Trying a new yoghurt maker - success!

5 April 2018
I've made yoghurt in my kitchen for more years than I care to remember. I started making it using live cultures in fresh yoghurt and moved on to live powdered cultures about five years ago. When the yoghurt was made, I loaded the warm yogurt into a warm jar, wrapped the jar in warm towels and placed it in a pre-warmed oven.  Most of the time, the residual heat was enough to set the yoghurt.
Last week my new sponsor, Valerie at Green Living, sent me a yoghurt maker to try. I made my first batch yesterday and even though I thought there wouldn't be much difference, there was. Mixing the milk with the cultures was the same but instead of trying to keep it warm with a variety of measures, I poured the mix into the yoghurt maker, turned it on and walked away. Eight hours later I had a very nice firm yoghurt. The yoghurt maker heats up slightly to provide a consistently warm temperature at exactly the right temperature.

I made a litre of lactose-free yoghurt which was divided into two batches.  One was flavoured with two teaspoons of cherry jam to make a sweet yoghurt, which is much tastier than the shop bought flavoured yoghurts. It doesn't contain the dairy preservatives used in the flavoured yoghurts either.  It's just lactose-free milk, the yoghurt culture, a teaspoon of sugar to feed the bacteria (due to the absence of lactose in the milk), 2 drops of calcium chloride (for a firmer yoghurt) and the cherry jam. The other half batch is now sitting in the fridge, draining. I've put it into a cloth which is sitting on a strainer over a bowl. The whey is running off and tomorrow I'll add a small amount of finely chopped green onion, salt and pepper. This makes up a very simple cheese that Hanno loves and often has on his homemade rye bread. The green onion can be replaced with finely chopped cucumber, capsicum/pepper, chilli jam or parsley.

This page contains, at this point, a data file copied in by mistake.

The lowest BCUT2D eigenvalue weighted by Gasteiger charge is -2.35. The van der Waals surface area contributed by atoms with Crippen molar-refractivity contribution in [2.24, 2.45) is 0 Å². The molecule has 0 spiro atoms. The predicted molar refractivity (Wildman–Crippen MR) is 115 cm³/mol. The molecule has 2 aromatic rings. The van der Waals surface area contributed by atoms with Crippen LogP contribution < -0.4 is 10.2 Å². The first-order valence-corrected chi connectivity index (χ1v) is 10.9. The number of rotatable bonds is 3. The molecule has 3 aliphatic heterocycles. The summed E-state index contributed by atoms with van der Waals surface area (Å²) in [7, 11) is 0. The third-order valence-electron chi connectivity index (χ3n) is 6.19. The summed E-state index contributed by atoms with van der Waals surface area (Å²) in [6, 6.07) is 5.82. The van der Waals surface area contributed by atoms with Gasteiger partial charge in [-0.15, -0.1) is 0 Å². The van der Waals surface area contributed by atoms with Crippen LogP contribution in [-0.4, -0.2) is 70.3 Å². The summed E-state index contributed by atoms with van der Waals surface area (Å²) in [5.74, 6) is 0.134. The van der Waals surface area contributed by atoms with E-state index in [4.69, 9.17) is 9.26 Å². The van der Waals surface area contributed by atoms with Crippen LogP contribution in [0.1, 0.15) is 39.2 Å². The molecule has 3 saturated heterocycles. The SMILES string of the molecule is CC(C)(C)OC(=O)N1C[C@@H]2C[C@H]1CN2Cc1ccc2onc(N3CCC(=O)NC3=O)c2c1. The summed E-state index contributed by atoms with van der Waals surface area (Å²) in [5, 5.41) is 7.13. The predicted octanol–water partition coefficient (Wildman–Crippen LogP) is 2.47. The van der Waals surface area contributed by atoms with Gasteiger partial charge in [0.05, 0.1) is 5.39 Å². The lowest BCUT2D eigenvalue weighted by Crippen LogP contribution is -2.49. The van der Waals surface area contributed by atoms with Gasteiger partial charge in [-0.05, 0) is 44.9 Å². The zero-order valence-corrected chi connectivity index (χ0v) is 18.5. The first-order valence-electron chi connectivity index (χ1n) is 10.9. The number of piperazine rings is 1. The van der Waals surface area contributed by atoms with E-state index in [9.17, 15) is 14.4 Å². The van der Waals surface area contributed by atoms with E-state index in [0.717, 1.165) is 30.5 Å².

This half batch will drain overnight in the fridge and be made up in the morning.  I'll post a photo of it tomorrow.
You can use any type of milk - oat, almond, coconut, low fat, full cream, lactose-free - to make yoghurt this way. I'll make full cream A2 yoghurt next week and when my son comes visiting again I'll make a vegan-friendly yoghurt using coconut milk.  Yoghurt is such a versatile food so the next batch will be two litres so I have plenty on hand for cooking, cheese and yoghurt.

I'm happy to recommend the yoghurt maker to you. It did make the process easier and I didn't have to keep checking the temperature. I just filled the bucket, turned on the yoghurt maker and walked away for 8 hours. Valerie sent along very comprehensive instructions with the maker, information about culture storage, as well as a new bottle of calcium chloride and the yoghurt culture - enough to make 100 litres. Thanks Valerie! If yoghurt making is part of your regular kitchen tasks, it's worth thinking about adding this to your kitchen.  I'll be using mine a couple of times a week from now on.